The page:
Limits on Lights

Each light is costly to render, definitely the costliest part of the whole renderer. We’ve provided 5 lights, but if you don’t need that many, consider working with us to deactivate some or all of them. The environment maps can do a lot of that work much more cheaply.

If you would like to use more lights, that’s likewise possible. However, you may encounter hardware incompatibility. 5 lights is the maximum that we could get running on our Samsung Galaxy Tab 3. The hardware is somewhat infamous for its poor OpenGL optimisation, so it made a decent baseline.

Why is this a hard limit? It has to do with the way shaders are loaded into hardware. They are compiled at run time, and the way they are compiled depends on the hardware. In the case of the Samsung tablet, the hardware has a maximum instruction count of 512, and it optimises its instructions poorly. The sixth light adds too many instructions, and it fails to run.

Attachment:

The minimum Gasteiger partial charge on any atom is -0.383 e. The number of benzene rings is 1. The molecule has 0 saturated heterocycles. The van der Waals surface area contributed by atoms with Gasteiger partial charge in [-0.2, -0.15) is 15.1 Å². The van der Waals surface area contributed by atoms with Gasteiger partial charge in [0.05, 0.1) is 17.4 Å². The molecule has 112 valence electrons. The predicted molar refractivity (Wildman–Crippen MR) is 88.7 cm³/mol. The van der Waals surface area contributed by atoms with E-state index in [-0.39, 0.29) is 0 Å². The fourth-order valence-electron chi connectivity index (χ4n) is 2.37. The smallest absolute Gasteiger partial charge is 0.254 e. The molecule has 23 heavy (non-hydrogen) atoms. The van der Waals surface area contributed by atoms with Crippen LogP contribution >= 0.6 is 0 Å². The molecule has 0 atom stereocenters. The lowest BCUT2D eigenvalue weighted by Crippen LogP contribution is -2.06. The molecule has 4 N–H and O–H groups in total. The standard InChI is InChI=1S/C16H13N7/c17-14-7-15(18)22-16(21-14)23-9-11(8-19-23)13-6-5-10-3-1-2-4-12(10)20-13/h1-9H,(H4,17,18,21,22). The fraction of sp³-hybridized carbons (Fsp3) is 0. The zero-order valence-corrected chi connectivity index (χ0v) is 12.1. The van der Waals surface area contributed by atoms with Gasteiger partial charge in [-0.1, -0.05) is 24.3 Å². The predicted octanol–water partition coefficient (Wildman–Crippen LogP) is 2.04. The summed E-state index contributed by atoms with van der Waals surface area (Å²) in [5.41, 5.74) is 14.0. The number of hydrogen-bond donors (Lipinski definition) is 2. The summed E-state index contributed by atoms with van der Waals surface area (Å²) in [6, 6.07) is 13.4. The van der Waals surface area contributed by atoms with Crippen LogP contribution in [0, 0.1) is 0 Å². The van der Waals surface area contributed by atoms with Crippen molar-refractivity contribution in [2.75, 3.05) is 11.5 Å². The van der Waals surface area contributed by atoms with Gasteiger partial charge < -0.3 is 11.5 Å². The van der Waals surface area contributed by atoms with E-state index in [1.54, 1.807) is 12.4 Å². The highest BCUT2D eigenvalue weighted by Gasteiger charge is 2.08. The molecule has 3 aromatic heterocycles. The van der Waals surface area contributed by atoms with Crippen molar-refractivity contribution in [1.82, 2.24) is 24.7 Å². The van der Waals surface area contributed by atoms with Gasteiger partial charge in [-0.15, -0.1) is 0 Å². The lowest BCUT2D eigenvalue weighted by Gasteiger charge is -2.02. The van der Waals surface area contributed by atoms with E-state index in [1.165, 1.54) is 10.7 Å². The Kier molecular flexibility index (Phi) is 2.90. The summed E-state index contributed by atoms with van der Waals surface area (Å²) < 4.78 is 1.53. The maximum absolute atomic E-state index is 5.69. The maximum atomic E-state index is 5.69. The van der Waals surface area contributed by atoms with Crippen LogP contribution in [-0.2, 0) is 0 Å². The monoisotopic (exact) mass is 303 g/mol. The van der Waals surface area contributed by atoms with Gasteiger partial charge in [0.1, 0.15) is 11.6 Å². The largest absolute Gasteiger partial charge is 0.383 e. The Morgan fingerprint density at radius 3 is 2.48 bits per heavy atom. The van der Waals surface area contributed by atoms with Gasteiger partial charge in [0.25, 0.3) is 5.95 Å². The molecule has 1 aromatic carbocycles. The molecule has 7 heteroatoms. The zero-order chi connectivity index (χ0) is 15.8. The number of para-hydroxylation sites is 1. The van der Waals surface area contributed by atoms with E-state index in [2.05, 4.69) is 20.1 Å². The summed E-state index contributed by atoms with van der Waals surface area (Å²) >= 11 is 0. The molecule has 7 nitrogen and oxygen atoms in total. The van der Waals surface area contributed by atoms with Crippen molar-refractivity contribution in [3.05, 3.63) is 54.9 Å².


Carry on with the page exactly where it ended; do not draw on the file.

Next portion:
If you intend to target more capable hardware platforms, this does not matter. You may be able to get away with many more lights.

Diffuse Map

The diffuse map is the most basic part of the image. It’s just a flat color. However, there is still some subtlety to it.

Flat Color

When we say flat color, we mean flat. Diffuse maps should not have shading of any kind. Highlights and shadows are not part of the diffuse map.

Illustration of a flat color map

Ambient Occlusion

The sole exception is ambient occlusion. This is a real-life lighting effect. Crevices and concave areas in objects cannot receive light from all directions. We say the ambient light has been occluded, or blocked.

Illustration of an occlusion map

When creating textures for use with the UberShader, you should incorporate ambient occlusion into the diffuse map. This will make it seem more realistic, at no extra rendering cost.

Note that our occlusion render included a ground plane. This creates the illusion of contact shadows where the object touches the ground. Spend some time when creating your spritesheets to preserve this data.

Illustration of flat color combined with occlusion